Many cities are in transition. Changing economies away from manufacturing to services, hospitality and retail, change the composition of landuse. We are seeing more and more contested spaces, and the public and private uses blurring. In a somewhat strange set of circumstances, the state government had to apply to Apple to have a flagship store in Federation Square, the main piazza in Melbourne. Role reversal. The smart city is also emerging as a major influence of city agendas. The collection of data, and the use of technology to improve services and useability is a major leap forward. That is, of course, if you are on the right side of the digital divide. Infill development with less green space, more impermeable surfaces are increasing our heatwave and flood risks. Rising sea levels will make some places untenable. And these impacts are not distributed evenly. Poorer suburbs are likely to have a greater vulnerability to heatwave.

Modern life with bigger cities, and longer commute times, leaves less time for leisure activities, and people often feel stressed from running around, getting stuck in traffic etc. Wellington in New Zealand runs a day where they have a walk home from Wellington to Lower Hutt (as this is what people would have to do if there was an earthquake). It’s a family fun day, and they mix in preparedness messaging. I was wondering what the cute little guy was in 7/11s in Sendai. I found out that in the case of earthquake, the city has arranged with 7/11 to provide water and food to people who have to walk home.  My cousin, when he owned a number of bike shops in London, found that his best days sales, ever, was when the transport system was shut down after the London Bombings. People had to get home.

We also see a massive reliance on lifelines in cities. The loss of power in Adelaide was major, no ATMs, no lifts, no traffics signals, no transport, no doors opening. Starting thinking about what this means.

I think a lot of our emergency management planning, and our volunteer driven emergency management models have emerged from a very rural focus. “Disasters only happen in the country” seems to be a prevailing view. Turn out a few volunteers to do a bit of stuff in a hall. Sure it’s a bit more complex than that, but the issues around rehousing, rebuilding, stimulating economies, when to reopen or run events. Mardi Gras went ahead 6 months after Katrina. It was important to New Orleans. Would we cancel the AFL Grand Final if there was a pandemic influenza?. Talking to my colleagues in Hong Kong, they said when they turn out to a single building fire, they have to think about supporting and rehousing up to 500 people or more. This is the sort numbers we might grapple with for an entire community. We saw when responding to Bourke St tragedy, the experience of some of our volunteers was not appropriate for what they had to deal with. Aggression, conflict de-escalation, mental health issues, as well as significant distress. Being in red (the same colour as the volunteer tourism guides, we also got asked a lot of directions). Some of my international colleagues had a bit of a giggle about the “tough deployment on Bourke St, but when you are standing between two homeless men discussing with increasing aggression the events that happened, you need all your skills.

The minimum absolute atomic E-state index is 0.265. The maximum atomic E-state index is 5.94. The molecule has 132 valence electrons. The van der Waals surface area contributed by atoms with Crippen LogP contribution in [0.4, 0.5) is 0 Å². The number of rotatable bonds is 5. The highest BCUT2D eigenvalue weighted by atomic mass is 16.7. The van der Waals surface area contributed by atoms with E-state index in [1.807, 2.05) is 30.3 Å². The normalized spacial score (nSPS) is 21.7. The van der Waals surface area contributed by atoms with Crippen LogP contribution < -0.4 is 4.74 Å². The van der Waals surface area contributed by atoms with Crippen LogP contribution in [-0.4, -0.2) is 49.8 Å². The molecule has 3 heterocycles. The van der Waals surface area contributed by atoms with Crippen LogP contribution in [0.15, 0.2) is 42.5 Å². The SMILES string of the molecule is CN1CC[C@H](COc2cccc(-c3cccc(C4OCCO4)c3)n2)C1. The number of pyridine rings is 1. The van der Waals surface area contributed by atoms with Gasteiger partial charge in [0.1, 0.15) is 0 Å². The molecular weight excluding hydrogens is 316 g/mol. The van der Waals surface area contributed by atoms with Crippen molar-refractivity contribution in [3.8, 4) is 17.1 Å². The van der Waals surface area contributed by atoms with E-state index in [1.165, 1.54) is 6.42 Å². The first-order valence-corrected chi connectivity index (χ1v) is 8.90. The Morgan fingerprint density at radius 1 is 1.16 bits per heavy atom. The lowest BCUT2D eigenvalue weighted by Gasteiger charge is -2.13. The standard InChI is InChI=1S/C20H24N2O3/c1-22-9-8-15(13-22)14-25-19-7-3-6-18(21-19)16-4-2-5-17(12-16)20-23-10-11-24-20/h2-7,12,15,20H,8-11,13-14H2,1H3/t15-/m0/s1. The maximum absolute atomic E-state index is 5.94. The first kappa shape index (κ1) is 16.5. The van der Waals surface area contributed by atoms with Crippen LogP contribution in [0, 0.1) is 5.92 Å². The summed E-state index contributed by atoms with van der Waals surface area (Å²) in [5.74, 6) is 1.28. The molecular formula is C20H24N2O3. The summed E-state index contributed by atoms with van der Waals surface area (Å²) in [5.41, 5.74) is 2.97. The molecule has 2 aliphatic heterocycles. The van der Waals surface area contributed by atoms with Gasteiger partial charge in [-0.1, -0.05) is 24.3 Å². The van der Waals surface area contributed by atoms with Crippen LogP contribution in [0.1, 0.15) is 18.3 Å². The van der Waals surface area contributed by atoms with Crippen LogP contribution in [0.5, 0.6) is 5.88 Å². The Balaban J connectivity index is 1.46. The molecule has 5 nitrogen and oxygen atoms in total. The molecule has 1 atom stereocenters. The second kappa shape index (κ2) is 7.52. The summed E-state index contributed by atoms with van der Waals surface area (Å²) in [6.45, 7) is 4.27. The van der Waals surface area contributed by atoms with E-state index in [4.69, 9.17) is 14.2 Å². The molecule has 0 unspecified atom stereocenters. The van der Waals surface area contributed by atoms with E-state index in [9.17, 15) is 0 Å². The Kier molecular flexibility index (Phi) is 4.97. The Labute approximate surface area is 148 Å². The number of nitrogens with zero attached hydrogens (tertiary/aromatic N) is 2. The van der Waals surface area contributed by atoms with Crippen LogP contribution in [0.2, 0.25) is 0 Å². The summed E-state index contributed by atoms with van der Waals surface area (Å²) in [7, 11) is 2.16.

Urban resilience is starting to emerge onto the disasters agenda. In Adelaide, the Bushfire and Natural Hazards CRC undertook work that looked at multiple futures for Adelaide, and what the challenges are. Both Melbourne and Sydney are participants in the Rockefeller 100 Resilient Cities Program, looking at how to manage the shocks and stresses in cities  (which are not only ‘disaster related” (I hope to do a separate blog on this). The NSW Wales Office of Emergency Management has funded Inner Sydney Voice to look at ways of increasing resilience in public housing in the inner city. And of course, the homelessness research that we have undertaken has an strongly urban focus. We have identified three drivers for our future work, climate change, increasing disadvantage, and urbanisation. Later in the year we are involved in co hosting the Urban Resilience Asia Pacific Conference in Sydney. So, momentum is gathering.

My favourite time in the city is when it is dark, and quiet. The magic of the city lights, twinkling like stars.  After midnight, or before dawn, when only the people who have to be awake, are awake. The shiftworkers, the street cleaners. I feel alive these moments. And nobody captures this better than The Blue Nile